DB: I teach writing to a lot of artists, and often they come up with more interesting stuff than writing students because, like what you’re doing, it’s very much about the materiality of language, like you see language as a material. So you’re focusing on that rather than this whole narrative arc shit. I like how minimal the script is. Your choice to put the women’s voices in parentheses makes them seem interior and exterior at the same time.
EMZ: When the project turned into Prompt Book I decided that I didn’t want the women to speak in first person. I wanted them to have more autonomy. I wanted to create a space for the viewer to fill in those blanks. I didn’t want to fully own their voices. I didn’t want to control them like the artists had done when they were drawn. I didn’t want to direct them to that level.
DB: Prompt Book is also included in your solo exhibition currently at Artium. How is this iteration different from the 2016 version in Madrid?
EMZ: Since 2016, fascism has been on the rise in the US. When Beatriz asked me to work with her again it felt timely to revisit Prompt Book. I had unfinished business with the figurative drawings from Room 403, and I wanted to incorporate them in this iteration. I reused the metal structure of a vitrine Artium had and reconfigured it into a sculpture that still functions as a mode of display for my preparatory drawings from 2016.
DB: I like how the drawings are kind of blurry and sharp at the same time. It seems they’re simultaneously coming into existence and fading out of existence.
EMZ: The prints and drawings are transparencies and vellum. Within the vitrine’s disjointed structure I layered them over two sheets of plexi, so that each wing of the sculpture formed a sort of frieze.
DB: There’s all these heads and they’re kind of jumbled. I’m sure you placed them carefully, but I get this sense of chaos and overwhelm. I find them beautiful and horrific. The images definitely have an existence outside the paintings they were extracted from. It’s like their originary paintings are their deep past. The precision and fluidity with which you render the images suggest that drawing them gave you pleasure. They seem more at play with the overall conceptual impulse of the installation rather than in tension with it.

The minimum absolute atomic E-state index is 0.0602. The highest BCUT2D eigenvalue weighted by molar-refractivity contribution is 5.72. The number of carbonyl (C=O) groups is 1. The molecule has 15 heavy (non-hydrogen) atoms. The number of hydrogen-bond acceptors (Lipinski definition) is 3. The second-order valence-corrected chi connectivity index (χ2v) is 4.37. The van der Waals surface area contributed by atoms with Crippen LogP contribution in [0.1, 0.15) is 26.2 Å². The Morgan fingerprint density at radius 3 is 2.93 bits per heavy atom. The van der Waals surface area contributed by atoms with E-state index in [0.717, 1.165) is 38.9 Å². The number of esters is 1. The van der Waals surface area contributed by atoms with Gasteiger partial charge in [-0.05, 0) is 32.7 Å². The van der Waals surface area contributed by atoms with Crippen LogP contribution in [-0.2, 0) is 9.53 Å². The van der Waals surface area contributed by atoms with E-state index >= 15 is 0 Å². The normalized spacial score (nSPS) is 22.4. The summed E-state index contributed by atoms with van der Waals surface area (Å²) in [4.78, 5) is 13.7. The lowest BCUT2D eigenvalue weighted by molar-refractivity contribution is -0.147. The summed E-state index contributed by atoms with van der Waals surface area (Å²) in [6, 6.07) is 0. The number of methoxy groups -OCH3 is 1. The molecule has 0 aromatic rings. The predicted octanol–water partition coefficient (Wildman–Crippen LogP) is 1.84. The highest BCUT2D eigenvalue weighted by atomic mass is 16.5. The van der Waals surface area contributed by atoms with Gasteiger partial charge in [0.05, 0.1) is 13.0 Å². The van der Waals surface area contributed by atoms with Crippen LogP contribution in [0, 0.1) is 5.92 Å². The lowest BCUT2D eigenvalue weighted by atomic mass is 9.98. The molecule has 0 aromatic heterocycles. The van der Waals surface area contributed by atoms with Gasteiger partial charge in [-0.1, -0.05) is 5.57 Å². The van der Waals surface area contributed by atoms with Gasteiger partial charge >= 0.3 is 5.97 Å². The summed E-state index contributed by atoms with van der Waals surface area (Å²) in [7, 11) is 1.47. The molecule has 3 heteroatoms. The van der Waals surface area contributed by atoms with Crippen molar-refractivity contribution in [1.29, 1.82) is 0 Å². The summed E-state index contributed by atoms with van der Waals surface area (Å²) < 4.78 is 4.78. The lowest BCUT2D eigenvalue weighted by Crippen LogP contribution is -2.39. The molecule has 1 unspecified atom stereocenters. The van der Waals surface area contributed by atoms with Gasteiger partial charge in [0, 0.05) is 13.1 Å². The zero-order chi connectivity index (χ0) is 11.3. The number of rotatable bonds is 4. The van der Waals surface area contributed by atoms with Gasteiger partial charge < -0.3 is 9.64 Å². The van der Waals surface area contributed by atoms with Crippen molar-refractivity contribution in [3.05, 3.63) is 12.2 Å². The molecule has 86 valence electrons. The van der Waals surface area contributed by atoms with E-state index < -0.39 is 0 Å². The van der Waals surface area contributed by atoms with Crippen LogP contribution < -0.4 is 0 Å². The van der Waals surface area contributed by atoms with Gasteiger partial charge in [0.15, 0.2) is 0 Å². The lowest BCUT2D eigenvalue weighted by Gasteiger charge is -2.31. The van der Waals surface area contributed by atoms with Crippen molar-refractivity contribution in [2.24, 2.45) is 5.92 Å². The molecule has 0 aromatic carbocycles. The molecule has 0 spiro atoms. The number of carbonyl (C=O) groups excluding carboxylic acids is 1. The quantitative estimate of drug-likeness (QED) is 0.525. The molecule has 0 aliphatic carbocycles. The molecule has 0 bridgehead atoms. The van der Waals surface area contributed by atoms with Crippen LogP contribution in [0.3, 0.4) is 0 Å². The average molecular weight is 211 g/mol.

EMZ: Why would there be a tension? I am not sure if I would describe drawing them as pleasurable. Reworking them through drawing and painting further increased my intimacy with them. I got to know all the strokes that composed them, and I created new strokes for them. The materiality of drawing them connected me to the figures’ bodies, but it didn’t feel pleasurable. Maybe more like sadness and despair.
DB: I noticed that you included a drawing of the bull from José Caballero’s The Goring of the Woman Bullfighter, 1936.
EMZ: The woman bullfighter’s eyes are white and she’s crying blood, and her legs are spread open, and the bull’s head is between her legs with his tongue out. In 1936, female bullfighters were legalized in Spain. This didn’t last long. When the Spanish Civil War began and everything went to shit, they went back to banning them. In this drawing—which was made right when all this was going down—it’s like the artist is celebrating the demise of women bullfighters.
DB: I’m moved by the way you give agency to these female figures who have absolutely no agency whatsoever. It’s exciting to see political art that’s so nuanced. Focusing on the authoritarian oppression of women’s rights while Roe v. Wade is being overturned puts the fear of god into me.
EMZ: It is disturbing to be working with material that is not that far back in Spanish history and seeing Spanish people’s resistance to and neglect of the subject. Working on it while living in the US, where these narratives are taking hold and becoming the current state of affairs is surreal. Not long ago such narratives would have been historical and anachronistic. So, yes, we should be afraid.